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Israel establishes land route for trade through Arab states, bypassing Houthi Red Sea blockade

February 4, 2024 at 10:29 am

A ship transits the Suez Canal towards the Red Sea on January 10, 2024 in Ismailia, Egypt [Sayed Hassan/Getty Images]

Israel is using a land route for the import of goods through the Gulf and across the United Arab Emirates (UAE), Saudi Arabia, and Jordan to Israel, in an effort to bypass the shipping route through the Red Sea blockaded by Yemen’s Houthi rebels.

Following the start of Israel’s ongoing bombardment and invasion of the Gaza Strip, Yemen’s Houthi rebels launched numerous attacks on ships allegedly on their way to Israel through the Red Sea, seizing them and significantly impacting global trade passing through those vital shipping lines.

That, along with naval and aerial attacks on the Houthis by the United States and Britain, have forced ships to use the alternate route passing southern Africa’s Cape of Good Hope and around the continent and through the Mediterranean, making the trips – and subsequently much of global trade – costlier and more time-consuming.

In an effort to circumvent those circumstances, Israel was reported back in December to have been planning a land route stretching from the east of the Arabian Peninsula to Israel, as an alternative route that could potentially cut the costs and length of time for the transport of goods.

Those reports were initially unconfirmed by Israel and Gulf Arab states, with some such as the Jordanian government denying the formation of such a land route.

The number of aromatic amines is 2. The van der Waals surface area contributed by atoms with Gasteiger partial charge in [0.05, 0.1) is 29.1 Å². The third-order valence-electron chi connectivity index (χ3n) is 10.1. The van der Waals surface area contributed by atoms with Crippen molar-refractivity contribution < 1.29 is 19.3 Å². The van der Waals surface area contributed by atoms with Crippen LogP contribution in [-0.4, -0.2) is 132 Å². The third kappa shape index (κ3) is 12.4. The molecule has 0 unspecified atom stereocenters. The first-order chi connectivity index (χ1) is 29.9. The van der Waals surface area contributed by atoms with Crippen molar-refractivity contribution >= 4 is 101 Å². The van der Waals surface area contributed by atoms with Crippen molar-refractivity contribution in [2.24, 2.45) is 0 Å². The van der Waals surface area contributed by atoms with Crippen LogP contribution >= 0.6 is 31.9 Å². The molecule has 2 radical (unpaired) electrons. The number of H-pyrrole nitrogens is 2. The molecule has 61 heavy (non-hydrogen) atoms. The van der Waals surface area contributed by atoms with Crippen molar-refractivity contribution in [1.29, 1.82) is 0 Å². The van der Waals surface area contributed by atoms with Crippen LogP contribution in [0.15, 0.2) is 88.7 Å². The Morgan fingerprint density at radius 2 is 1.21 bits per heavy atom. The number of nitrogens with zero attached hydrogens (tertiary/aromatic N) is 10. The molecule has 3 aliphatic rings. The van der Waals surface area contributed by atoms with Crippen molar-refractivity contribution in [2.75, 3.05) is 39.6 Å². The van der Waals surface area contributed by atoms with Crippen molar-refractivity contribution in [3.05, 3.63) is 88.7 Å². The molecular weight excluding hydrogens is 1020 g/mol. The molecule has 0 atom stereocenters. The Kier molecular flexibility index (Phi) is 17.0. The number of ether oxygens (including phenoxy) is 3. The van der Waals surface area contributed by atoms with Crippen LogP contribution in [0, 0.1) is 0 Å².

In a broadcast by Israel’s Channel 13 this week, however, it revealed that ships have been heading to the Persian Gulf, from where they leave from the UAE’s Dubai, cross through Saudi Arabia and Jordan, and finally reach the Jordan Bridge in Israel.

The operations are reportedly being carried out between two companies – UAE-based Puretrans FZCO and Israel-based Trucknet – transporting goods via lorries and freight, the contents of which include food, plastics, chemicals, and electronic devices or components.

The process is reportedly a pilot test prior to the full utilisation of the route, but Channel 13’s broadcast confirms the reports of Israel’s plan in line with the seeming cooperation and permission of those Arab states, despite the occupation’s ongoing war on Gaza and the genocide of the Palestinians in the besieged territory.

It comes after Israel’s Minister of Transportation and Road Safety, Miri Regev, revealed last month that she was leading plans to develop the route, stating on X that “the overland transportation of the goods will shorten the time by 12 days and greatly reduce the existing waiting time due to the wire problem. We will do it and we will succeed.”

READ: Israel’s war on Gaza: The Red Sea crisis